An 'out of area placement' (OAP) occurs when a person with acute mental health needs who requires inpatient care is admitted to a unit that does not form part of the usual local network of services. This means that the person cannot be visited regularly by their care coordinator to ensure continuity of care and effective discharge planning. Patients should be treated in a location that helps them to maintain contact with family, carers and friends, and to feel as familiar as possible with their local surroundings.
The government has set a national ambition to eliminate inappropriate OAPs in mental health services for adults in acute inpatient care by 2020-21. Inappropriate OAPs are where patients are sent out of area because no bed is available for them locally, which can delay their recovery.
OAPs are an indicator of a whole mental health system under pressure, not simply the result of too few acute mental health beds. A lack of focus on prevention, high levels of delayed discharges, increasing pressures in community care, lack of crisis response, and a rise in Mental Health Act use can all increase the pressure on bed capacity, which can in turn lead to reliance on OAPs.
At the end of September 2021, there were 715 active out of area placements (OAPs) in England, of which 645 (90%) were deemed ‘inappropriate’ (data not shown). An OAP is inappropriate if the reason is non-availability of a local bed. There are a number of reasons why an OAP may be appropriate; for example, if a person becomes acutely unwell when they are away from home, or if there are safeguarding issues.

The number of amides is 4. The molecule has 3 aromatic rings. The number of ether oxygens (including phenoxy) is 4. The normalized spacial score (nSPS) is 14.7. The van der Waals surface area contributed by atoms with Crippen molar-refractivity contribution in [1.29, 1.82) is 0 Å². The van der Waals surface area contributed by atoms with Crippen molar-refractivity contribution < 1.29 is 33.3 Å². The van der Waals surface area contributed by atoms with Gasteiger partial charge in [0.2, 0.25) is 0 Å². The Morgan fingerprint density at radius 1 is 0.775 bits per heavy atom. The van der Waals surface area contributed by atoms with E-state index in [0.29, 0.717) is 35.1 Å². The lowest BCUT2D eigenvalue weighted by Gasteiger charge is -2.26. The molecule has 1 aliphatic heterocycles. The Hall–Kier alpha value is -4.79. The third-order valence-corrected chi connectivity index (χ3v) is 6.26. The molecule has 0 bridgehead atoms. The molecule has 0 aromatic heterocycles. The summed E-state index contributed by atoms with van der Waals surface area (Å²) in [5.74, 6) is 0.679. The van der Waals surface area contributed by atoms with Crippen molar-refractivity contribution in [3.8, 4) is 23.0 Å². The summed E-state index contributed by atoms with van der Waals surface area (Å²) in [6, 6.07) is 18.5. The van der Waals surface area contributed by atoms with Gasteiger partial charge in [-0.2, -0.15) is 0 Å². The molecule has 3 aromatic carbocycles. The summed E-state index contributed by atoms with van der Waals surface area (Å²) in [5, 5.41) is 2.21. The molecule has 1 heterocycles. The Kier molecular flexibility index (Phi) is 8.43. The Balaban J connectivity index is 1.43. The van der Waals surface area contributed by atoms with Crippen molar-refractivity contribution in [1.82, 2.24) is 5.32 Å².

Between September 2017 and February 2020, the number of inappropriate OAPs started each month increased overall from 586 to 665. In March 2020, the number of inappropriate OAPs started to fall sharply, reaching a low of 210 in April. This may reflect a decrease in admissions to mental health inpatient care. It may also be due to discharges being increased to reduce bed occupancy during the coronavirus (Covid-19) pandemic, meaning that more patients were able to be admitted to inpatient care within their local network of services.
Between April and October 2020, the number of inappropriate OAPs started each month increased again to 630. Since then, inappropriate OAPs have gradually fallen, and in September 2021, 430 inappropriate OAPs were started. It is worth noting that NHS Digital reports that due to the Covid-19 outbreak, the quality and coverage of the data is being affected (see ‘About this data’ for more information).
To put these figures into context, in Q2 2021/22 (July to September 2021) there were 16,148 occupied mental health beds on average per day. We can estimate, therefore, that inappropriate OAPs make up around 4% of occupied mental health beds (there were 645 inappropriate OAPs active at the end of Q2 2021/22 divided by 16,148 occupied mental health beds).